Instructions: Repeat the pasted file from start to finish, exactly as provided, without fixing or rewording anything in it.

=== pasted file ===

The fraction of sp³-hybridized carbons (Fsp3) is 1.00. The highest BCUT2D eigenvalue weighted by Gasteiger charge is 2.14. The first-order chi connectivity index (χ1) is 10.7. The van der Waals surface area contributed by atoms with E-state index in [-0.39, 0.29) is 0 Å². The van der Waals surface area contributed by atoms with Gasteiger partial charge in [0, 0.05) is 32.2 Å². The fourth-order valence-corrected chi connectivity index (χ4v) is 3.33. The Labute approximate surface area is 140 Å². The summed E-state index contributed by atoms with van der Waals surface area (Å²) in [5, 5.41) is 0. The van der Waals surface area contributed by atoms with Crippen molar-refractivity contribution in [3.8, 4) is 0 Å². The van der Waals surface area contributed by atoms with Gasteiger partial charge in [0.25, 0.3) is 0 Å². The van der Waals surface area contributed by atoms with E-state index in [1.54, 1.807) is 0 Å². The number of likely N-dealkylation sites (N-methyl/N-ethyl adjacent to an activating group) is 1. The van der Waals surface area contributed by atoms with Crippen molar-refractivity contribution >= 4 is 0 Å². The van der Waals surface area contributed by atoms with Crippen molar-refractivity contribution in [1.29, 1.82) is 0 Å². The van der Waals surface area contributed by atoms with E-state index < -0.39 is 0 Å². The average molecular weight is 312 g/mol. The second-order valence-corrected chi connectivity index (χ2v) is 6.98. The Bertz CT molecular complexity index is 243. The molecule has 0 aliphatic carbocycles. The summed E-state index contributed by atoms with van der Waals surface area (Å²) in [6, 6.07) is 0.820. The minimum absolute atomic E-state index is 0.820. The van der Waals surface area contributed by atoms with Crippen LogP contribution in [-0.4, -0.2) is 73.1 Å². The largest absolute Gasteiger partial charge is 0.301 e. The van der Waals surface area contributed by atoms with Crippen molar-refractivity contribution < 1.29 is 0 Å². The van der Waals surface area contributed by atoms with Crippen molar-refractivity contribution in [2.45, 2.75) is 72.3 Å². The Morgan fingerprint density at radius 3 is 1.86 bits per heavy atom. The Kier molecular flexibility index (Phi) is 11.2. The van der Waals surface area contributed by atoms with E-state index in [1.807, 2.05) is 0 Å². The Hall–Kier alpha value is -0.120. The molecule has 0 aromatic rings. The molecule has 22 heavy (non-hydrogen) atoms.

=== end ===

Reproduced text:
The fraction of sp³-hybridized carbons (Fsp3) is 1.00. The highest BCUT2D eigenvalue weighted by Gasteiger charge is 2.14. The first-order chi connectivity index (χ1) is 10.7. The van der Waals surface area contributed by atoms with E-state index in [-0.39, 0.29) is 0 Å². The van der Waals surface area contributed by atoms with Gasteiger partial charge in [0, 0.05) is 32.2 Å². The fourth-order valence-corrected chi connectivity index (χ4v) is 3.33. The Labute approximate surface area is 140 Å². The summed E-state index contributed by atoms with van der Waals surface area (Å²) in [5, 5.41) is 0. The van der Waals surface area contributed by atoms with Crippen molar-refractivity contribution in [3.8, 4) is 0 Å². The van der Waals surface area contributed by atoms with Gasteiger partial charge in [0.25, 0.3) is 0 Å². The van der Waals surface area contributed by atoms with E-state index in [1.54, 1.807) is 0 Å². The number of likely N-dealkylation sites (N-methyl/N-ethyl adjacent to an activating group) is 1. The van der Waals surface area contributed by atoms with Crippen molar-refractivity contribution >= 4 is 0 Å². The van der Waals surface area contributed by atoms with Crippen molar-refractivity contribution in [1.29, 1.82) is 0 Å². The van der Waals surface area contributed by atoms with E-state index < -0.39 is 0 Å². The average molecular weight is 312 g/mol. The second-order valence-corrected chi connectivity index (χ2v) is 6.98. The Bertz CT molecular complexity index is 243. The molecule has 0 aliphatic carbocycles. The summed E-state index contributed by atoms with van der Waals surface area (Å²) in [6, 6.07) is 0.820. The minimum absolute atomic E-state index is 0.820. The van der Waals surface area contributed by atoms with Crippen LogP contribution in [-0.4, -0.2) is 73.1 Å². The largest absolute Gasteiger partial charge is 0.301 e. The van der Waals surface area contributed by atoms with Crippen molar-refractivity contribution < 1.29 is 0 Å². The van der Waals surface area contributed by atoms with Crippen molar-refractivity contribution in [2.45, 2.75) is 72.3 Å². The Morgan fingerprint density at radius 3 is 1.86 bits per heavy atom. The Kier molecular flexibility index (Phi) is 11.2. The van der Waals surface area contributed by atoms with E-state index in [1.807, 2.05) is 0 Å². The Hall–Kier alpha value is -0.120. The molecule has 0 aromatic rings. The molecule has 22 heavy (non-hydrogen) atoms.